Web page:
As the historically rising class whose interests coincide with those of all the toiling people, the proletariat openly proclaims its goal, the victory of communism. The Communist Party consistently upholds the principle of partiinost’. Defending and substantiating the goals and tasks of the working class and the policies of the Communist Party, Marxist-Leninist theory mercilessly criticizes the exploiters’ system, its politics, and its ideology. Naturally, this theory cannot fail to recognize the element of partiinost’ in all politics and ideology. The position of the Communists was stated from the very beginning by K. Marx: “Without parties there is no development; without demarcation there is no progress” (K. Marx and F. Engels, Soch., 2nd ed., vol. 1, p. 113). By contrast, the bourgeoisie, whose interests conflict with those of the majority, is forced to hide its self-seeking aspirations, to pretend that its economic and political aims are those of society as a whole, and to wrap itself in the toga of nonpartisanship. This prompts the ideologists and politicians of the bourgeoisie to oppose the principle of partiinost’ and try to establish in the minds of the masses the idea that public life is apolitical and should be free of ideology. Thus, partiinost’ is a proletarian idea, and nonpartisan objectivity, a bourgeois idea. Today, bourgeois ideologists are making even stronger attempts to spread the nonpartisan point of view.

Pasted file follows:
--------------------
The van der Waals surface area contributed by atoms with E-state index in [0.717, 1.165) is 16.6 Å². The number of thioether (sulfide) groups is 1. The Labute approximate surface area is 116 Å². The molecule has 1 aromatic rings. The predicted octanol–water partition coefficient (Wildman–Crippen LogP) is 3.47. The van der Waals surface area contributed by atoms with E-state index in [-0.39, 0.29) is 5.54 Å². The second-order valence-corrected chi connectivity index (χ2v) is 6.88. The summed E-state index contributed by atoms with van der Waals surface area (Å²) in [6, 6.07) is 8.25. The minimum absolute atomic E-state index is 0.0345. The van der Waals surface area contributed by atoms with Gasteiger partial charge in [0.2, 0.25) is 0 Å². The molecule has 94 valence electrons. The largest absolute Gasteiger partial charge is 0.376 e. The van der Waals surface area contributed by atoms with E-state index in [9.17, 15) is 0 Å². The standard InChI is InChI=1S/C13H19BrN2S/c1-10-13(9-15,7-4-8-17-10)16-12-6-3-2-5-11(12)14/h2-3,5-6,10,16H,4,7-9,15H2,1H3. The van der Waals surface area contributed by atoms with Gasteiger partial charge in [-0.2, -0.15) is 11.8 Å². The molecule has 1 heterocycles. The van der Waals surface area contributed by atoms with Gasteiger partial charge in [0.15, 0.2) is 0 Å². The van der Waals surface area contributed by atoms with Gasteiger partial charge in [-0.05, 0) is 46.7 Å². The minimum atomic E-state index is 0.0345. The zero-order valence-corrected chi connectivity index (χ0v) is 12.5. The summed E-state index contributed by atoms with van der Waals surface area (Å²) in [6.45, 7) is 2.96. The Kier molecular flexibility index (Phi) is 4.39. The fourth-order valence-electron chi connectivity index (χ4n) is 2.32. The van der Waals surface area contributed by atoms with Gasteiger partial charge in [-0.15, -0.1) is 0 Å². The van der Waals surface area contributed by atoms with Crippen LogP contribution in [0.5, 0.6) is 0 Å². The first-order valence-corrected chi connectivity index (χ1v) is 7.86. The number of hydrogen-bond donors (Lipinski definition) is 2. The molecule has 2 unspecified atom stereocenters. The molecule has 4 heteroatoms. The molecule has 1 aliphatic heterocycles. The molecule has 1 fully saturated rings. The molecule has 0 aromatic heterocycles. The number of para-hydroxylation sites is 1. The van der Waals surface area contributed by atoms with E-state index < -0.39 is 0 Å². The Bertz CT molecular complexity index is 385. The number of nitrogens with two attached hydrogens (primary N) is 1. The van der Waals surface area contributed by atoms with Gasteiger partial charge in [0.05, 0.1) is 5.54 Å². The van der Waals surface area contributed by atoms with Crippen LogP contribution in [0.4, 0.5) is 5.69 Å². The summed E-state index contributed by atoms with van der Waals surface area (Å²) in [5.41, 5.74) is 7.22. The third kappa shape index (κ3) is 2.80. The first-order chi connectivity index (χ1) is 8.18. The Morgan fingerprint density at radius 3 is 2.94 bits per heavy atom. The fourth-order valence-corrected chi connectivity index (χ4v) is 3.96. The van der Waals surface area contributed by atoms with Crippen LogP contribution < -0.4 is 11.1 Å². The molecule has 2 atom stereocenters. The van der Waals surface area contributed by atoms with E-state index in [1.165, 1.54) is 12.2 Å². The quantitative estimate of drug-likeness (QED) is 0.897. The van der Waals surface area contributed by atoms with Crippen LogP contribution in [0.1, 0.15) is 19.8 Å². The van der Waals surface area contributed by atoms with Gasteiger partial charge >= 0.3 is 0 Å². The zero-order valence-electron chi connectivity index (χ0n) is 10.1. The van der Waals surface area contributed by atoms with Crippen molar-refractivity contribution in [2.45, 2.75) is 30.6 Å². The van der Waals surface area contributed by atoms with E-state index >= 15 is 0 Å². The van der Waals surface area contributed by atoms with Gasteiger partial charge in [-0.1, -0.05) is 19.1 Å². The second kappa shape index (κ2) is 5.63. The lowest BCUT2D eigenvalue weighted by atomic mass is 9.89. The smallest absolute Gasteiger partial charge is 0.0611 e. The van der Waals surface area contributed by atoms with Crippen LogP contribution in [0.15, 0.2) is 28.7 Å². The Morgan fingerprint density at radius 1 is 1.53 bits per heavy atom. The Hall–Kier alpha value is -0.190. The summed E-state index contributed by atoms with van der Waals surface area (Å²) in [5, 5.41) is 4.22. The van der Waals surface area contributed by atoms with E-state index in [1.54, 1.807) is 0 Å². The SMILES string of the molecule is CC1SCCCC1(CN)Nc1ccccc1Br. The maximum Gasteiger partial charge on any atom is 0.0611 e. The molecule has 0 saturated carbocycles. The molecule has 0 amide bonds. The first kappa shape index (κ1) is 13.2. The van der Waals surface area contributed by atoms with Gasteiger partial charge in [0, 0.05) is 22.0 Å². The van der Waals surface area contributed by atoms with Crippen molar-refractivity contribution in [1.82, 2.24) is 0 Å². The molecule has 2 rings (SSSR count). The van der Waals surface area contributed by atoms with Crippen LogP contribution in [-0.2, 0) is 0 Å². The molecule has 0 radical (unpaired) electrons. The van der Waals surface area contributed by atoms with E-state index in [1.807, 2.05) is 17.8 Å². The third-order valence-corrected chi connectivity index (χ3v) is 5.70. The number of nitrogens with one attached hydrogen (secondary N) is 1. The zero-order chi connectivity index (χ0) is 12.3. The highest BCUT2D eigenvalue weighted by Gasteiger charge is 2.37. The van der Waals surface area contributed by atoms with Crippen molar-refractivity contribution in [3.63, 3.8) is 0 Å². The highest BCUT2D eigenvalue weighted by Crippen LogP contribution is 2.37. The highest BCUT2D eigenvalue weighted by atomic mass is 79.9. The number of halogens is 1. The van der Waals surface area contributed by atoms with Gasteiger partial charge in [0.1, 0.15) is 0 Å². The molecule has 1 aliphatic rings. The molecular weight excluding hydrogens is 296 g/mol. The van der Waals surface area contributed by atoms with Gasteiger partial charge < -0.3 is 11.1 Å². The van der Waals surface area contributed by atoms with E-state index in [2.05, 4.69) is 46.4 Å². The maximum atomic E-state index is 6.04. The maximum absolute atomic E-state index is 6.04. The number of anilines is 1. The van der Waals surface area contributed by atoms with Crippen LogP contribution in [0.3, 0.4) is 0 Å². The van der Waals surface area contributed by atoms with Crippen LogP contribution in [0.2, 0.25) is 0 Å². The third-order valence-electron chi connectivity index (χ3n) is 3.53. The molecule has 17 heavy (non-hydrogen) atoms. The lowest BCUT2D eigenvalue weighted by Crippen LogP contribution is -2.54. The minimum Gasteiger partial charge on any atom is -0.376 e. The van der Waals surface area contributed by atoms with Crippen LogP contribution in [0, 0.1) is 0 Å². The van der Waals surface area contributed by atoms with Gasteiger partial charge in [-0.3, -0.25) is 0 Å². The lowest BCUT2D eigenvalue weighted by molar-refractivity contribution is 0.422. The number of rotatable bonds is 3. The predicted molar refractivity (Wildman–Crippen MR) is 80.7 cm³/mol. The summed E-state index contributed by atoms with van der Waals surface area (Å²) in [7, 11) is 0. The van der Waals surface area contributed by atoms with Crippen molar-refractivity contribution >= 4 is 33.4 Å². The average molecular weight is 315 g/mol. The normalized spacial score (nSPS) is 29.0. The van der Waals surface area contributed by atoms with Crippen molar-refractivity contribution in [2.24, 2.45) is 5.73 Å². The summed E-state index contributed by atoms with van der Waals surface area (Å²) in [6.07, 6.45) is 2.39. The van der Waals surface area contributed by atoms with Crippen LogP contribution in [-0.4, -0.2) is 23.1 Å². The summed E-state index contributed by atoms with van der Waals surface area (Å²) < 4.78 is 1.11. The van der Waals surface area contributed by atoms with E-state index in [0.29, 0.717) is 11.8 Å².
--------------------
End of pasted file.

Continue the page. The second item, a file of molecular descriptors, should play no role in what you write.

The strengthening of the world socialist system, as well as the increasingly obvious demonstration of its historical superiority over capitalism, has increased the authority and appeal of communist ideas and helped the toiling masses to move away from bourgeois ideology and toward the ideological standpoint of communism. Imperialist propaganda uses every means, including slander, misinformation, and subversive activity, to compromise the socialist way of life. Furthermore, it tries to popularize the idea that the age of the scientific and technological revolution is witnessing an automatic convergence of the forms of social life under socialism and capitalism and that ideological principles and ideological differences are becoming less important. In other words, imperialist propaganda claims that public life is being stripped of ideology and that partisan principles are merely being superimposed on it. However, practical experience shows that as long as antagonistic classes and the exploitation of man by man persist, and as long as there is a conflict between the interests of monopoly capital and those of the working class and all the toiling people, the class struggle of the toilers for social emancipation and against the economic and political domination of the monopolies will continue.